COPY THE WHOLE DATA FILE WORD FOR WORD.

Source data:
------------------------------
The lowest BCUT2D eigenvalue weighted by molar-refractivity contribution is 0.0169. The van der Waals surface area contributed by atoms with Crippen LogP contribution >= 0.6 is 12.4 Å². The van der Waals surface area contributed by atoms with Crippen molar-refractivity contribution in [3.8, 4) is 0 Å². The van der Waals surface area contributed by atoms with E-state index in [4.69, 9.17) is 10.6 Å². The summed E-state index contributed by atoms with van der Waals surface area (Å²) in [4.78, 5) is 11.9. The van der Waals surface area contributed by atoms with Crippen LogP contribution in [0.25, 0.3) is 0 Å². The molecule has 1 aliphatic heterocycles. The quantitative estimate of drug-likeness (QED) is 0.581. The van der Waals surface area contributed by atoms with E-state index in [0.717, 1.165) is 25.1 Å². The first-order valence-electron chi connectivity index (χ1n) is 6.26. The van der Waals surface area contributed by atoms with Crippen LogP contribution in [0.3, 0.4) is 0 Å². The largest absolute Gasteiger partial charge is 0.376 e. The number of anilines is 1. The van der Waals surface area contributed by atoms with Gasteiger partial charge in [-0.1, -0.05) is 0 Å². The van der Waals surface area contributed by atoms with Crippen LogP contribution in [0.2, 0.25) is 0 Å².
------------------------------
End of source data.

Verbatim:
The lowest BCUT2D eigenvalue weighted by molar-refractivity contribution is 0.0169. The van der Waals surface area contributed by atoms with Crippen LogP contribution >= 0.6 is 12.4 Å². The van der Waals surface area contributed by atoms with Crippen molar-refractivity contribution in [3.8, 4) is 0 Å². The van der Waals surface area contributed by atoms with E-state index in [4.69, 9.17) is 10.6 Å². The summed E-state index contributed by atoms with van der Waals surface area (Å²) in [4.78, 5) is 11.9. The van der Waals surface area contributed by atoms with Crippen LogP contribution in [0.25, 0.3) is 0 Å². The molecule has 1 aliphatic heterocycles. The quantitative estimate of drug-likeness (QED) is 0.581. The van der Waals surface area contributed by atoms with E-state index in [0.717, 1.165) is 25.1 Å². The first-order valence-electron chi connectivity index (χ1n) is 6.26. The van der Waals surface area contributed by atoms with Crippen LogP contribution in [0.3, 0.4) is 0 Å². The largest absolute Gasteiger partial charge is 0.376 e. The number of anilines is 1. The van der Waals surface area contributed by atoms with Gasteiger partial charge in [-0.1, -0.05) is 0 Å². The van der Waals surface area contributed by atoms with Crippen LogP contribution in [0.2, 0.25) is 0 Å².